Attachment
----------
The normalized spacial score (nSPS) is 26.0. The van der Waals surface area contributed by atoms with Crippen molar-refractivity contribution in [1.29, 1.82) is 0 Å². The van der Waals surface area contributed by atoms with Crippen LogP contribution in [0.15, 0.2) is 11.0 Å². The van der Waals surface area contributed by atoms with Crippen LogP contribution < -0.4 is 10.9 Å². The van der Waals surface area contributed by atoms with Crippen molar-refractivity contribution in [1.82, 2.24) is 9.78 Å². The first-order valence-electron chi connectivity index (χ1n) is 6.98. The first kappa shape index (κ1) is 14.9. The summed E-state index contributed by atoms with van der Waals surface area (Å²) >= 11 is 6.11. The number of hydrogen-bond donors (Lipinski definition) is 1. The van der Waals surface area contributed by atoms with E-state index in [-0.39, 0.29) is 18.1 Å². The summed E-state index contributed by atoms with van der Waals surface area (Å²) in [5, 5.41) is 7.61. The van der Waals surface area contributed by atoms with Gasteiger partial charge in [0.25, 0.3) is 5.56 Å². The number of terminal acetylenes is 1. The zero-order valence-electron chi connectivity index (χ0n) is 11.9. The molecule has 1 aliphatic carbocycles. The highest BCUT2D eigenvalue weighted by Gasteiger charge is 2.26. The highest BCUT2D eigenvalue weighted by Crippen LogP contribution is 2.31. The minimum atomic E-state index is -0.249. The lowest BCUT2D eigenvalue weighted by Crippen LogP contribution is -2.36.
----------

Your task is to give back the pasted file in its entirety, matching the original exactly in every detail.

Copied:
The normalized spacial score (nSPS) is 26.0. The van der Waals surface area contributed by atoms with Crippen molar-refractivity contribution in [1.29, 1.82) is 0 Å². The van der Waals surface area contributed by atoms with Crippen LogP contribution in [0.15, 0.2) is 11.0 Å². The van der Waals surface area contributed by atoms with Crippen LogP contribution < -0.4 is 10.9 Å². The van der Waals surface area contributed by atoms with Crippen molar-refractivity contribution in [1.82, 2.24) is 9.78 Å². The first-order valence-electron chi connectivity index (χ1n) is 6.98. The first kappa shape index (κ1) is 14.9. The summed E-state index contributed by atoms with van der Waals surface area (Å²) >= 11 is 6.11. The number of hydrogen-bond donors (Lipinski definition) is 1. The van der Waals surface area contributed by atoms with E-state index in [-0.39, 0.29) is 18.1 Å². The summed E-state index contributed by atoms with van der Waals surface area (Å²) in [5, 5.41) is 7.61. The van der Waals surface area contributed by atoms with Gasteiger partial charge in [0.25, 0.3) is 5.56 Å². The number of terminal acetylenes is 1. The zero-order valence-electron chi connectivity index (χ0n) is 11.9. The molecule has 1 aliphatic carbocycles. The highest BCUT2D eigenvalue weighted by Gasteiger charge is 2.26. The highest BCUT2D eigenvalue weighted by Crippen LogP contribution is 2.31. The minimum atomic E-state index is -0.249. The lowest BCUT2D eigenvalue weighted by Crippen LogP contribution is -2.36.